Open Science Framework¶
The following introduction is based on the OSF Guides.
osfclient is a Python module and command-line program for executing commands in OSF, such as uploading and downloading files and folders.
UBC is an OSF Institution, which means researchers can affiliate their OSF account and projects with UBC and log into OSF is possible using their university credentials.
Public projects affiliated with UBC appear in the institutional portal: https://osf.openscience.ubc.ca/.
To find out how to connect your OSF account to UBC, visit the OSF FAQ page of the Open Science @ UBC website.
Storage and Backup¶
OSF uses Google Cloud for active and archival storage and Amazon Glacier as a backup location.
OSF is maintained and developed by the Center for Open Science, which has established a $250,000 preservation fund in the event that COS closes down. This fund can preserve and maintain read access to hosted data for more than 50 years.
OSF is free due to the support of COS sponsors.
The U.S. is OSF’s default storage location. A variety of storage locations are available, including Canada (Montreal). The global (default) storage location can be changed and will be applied to new projects and components. Each project and component can also have its own storage location.
There is no limit on storage per project and no cap on the amount of OSF Storage per user. Direct upload of individual files to OSF Storage has a 5GB limit.
Third-party add-ons like Dropbox can be used to integrate different services already in use and connect them to OSF to allow access to existing data/materials. There is no limit for the amount of storage used across add-ons.
If data needed for a project already exists in one of the services below, it can be connected to OSF rather than transferring it. This feature is also useful if a file exceeds the 5GB limit for upload.
This page provides a list of available storage add-ons in OSF, which includes platforms like Amazon S3, ownCloud, Dataverse, GitHub, Bitbucket and GitLab.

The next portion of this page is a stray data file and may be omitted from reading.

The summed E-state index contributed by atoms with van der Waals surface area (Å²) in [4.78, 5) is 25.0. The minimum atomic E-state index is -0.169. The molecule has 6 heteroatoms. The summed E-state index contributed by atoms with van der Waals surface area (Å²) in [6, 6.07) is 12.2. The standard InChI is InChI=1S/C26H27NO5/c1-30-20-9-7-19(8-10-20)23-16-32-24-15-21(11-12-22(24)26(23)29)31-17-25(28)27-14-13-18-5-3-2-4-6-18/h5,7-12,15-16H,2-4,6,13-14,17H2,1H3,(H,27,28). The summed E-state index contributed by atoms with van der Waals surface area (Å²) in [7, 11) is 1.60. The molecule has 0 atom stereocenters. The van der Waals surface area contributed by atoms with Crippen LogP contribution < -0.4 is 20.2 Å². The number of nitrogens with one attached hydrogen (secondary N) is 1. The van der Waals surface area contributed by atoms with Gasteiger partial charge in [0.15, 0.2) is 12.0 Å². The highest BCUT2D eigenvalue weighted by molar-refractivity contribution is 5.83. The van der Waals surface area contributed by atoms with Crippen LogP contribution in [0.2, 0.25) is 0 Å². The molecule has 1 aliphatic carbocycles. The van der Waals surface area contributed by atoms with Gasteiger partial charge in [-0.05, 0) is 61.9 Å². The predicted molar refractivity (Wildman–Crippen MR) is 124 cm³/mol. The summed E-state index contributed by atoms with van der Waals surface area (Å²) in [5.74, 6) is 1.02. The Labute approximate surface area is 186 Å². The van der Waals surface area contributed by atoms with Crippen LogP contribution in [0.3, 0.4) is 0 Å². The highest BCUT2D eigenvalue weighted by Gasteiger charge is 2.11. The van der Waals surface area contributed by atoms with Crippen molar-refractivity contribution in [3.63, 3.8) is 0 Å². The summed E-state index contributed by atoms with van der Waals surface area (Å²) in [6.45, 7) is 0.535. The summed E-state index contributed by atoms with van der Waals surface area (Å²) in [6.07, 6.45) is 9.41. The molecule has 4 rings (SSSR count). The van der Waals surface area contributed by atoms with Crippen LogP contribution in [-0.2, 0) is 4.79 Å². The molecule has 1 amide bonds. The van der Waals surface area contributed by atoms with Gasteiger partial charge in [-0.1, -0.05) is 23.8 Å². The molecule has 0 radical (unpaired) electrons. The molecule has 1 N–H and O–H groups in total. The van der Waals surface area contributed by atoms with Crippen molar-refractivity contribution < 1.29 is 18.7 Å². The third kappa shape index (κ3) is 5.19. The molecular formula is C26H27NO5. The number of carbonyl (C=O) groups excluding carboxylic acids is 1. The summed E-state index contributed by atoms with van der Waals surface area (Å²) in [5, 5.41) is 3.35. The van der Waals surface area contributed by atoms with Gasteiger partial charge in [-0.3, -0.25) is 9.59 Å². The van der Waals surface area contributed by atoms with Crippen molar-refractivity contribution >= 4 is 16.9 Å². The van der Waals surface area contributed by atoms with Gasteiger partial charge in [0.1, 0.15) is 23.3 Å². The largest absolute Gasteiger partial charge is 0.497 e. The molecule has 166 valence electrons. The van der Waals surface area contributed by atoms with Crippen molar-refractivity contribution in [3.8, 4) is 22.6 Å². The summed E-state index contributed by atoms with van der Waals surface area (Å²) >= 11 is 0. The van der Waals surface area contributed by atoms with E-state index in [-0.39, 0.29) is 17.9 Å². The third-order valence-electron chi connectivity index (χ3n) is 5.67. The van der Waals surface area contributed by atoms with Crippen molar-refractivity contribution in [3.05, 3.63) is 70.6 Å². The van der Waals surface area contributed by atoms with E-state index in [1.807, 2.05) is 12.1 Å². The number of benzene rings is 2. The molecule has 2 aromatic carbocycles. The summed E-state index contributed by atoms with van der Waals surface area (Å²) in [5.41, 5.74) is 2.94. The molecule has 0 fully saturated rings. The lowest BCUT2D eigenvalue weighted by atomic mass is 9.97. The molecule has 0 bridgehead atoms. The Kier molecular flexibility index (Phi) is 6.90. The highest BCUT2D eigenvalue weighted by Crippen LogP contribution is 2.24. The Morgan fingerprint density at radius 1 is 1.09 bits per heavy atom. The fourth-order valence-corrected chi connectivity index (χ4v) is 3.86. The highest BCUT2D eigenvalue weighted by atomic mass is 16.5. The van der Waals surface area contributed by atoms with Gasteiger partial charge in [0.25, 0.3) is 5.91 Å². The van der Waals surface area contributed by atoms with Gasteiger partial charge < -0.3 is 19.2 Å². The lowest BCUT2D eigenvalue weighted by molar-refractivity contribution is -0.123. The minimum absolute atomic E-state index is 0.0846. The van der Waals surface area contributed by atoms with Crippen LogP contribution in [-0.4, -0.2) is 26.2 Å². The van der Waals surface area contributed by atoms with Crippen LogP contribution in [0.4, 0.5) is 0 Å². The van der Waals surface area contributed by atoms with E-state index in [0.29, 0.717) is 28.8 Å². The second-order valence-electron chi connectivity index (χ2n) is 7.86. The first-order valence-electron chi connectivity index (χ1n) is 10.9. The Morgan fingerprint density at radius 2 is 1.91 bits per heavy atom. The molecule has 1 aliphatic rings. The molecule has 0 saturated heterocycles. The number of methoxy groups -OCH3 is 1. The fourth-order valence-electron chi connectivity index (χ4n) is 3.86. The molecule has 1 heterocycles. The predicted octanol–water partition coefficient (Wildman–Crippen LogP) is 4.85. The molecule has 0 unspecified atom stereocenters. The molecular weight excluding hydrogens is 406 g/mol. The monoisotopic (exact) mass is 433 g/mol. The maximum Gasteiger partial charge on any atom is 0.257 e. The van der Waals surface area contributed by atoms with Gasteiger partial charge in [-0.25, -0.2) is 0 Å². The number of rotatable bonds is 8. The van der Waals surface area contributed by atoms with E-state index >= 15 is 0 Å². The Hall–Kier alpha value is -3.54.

OSF does not store or back up content within an add-on. Ensure that each individual add-on being used complies with UBC’s Information Security Standard #03: Transmission and Sharing og UBC Electronic Information.
Within a lab¶
OSF projects and components are private by default. Members of the lab can be added as “Contributors” to projects. There are two types of contributors:
- Bibliographic (displayed in contributor list and in project citations)
Each component within a project can have its own set of contributors.
A contributor can be given three levels of permissions:
- Read + Write
- Read only
Each contributor can be granted different levels of permissions across components.
OSF has a checkout feature that prevents multiple contributors from editing the same file at once.
Researchers can request access to both private and public projects, which means they can be added as a contributor and given a level of permission.
For peer review, presentations, or data sharing, a view-only link can be created for a project. The contributor list can be anonymized for blind peer review and only selected components will be visible via the link.
A single file can be shared independently from a project using the Quick File feature, which allows files to be publicly searchable and accessible on the profile page.
DOIs can be created for projects but OSF does not currently support DOI versioning.
OSF generates citations (APA, MLA, Chicago, or custom) automatically for every project and component.
A license can be added to a project either by choosing from a list provided by OSF or uploading your own. Components will have the same license as the top-level project by default but they can also be licensed individually.
OSF has built-in version control and provides access to previous versions of files, including those stored on add-ons.
A registration is a time-stamped copy of an OSF project that cannot be edited or deleted. This feature is useful for archiving and to capture and preserve significant moments in the research process (i.e. before submission for peer review, etc.).
A registration can be withdrawn, which means the project contents will be removed but its basic metadata will be maintained. All registrations will be made public, which can be done immediately or embargoed for up to 4 years.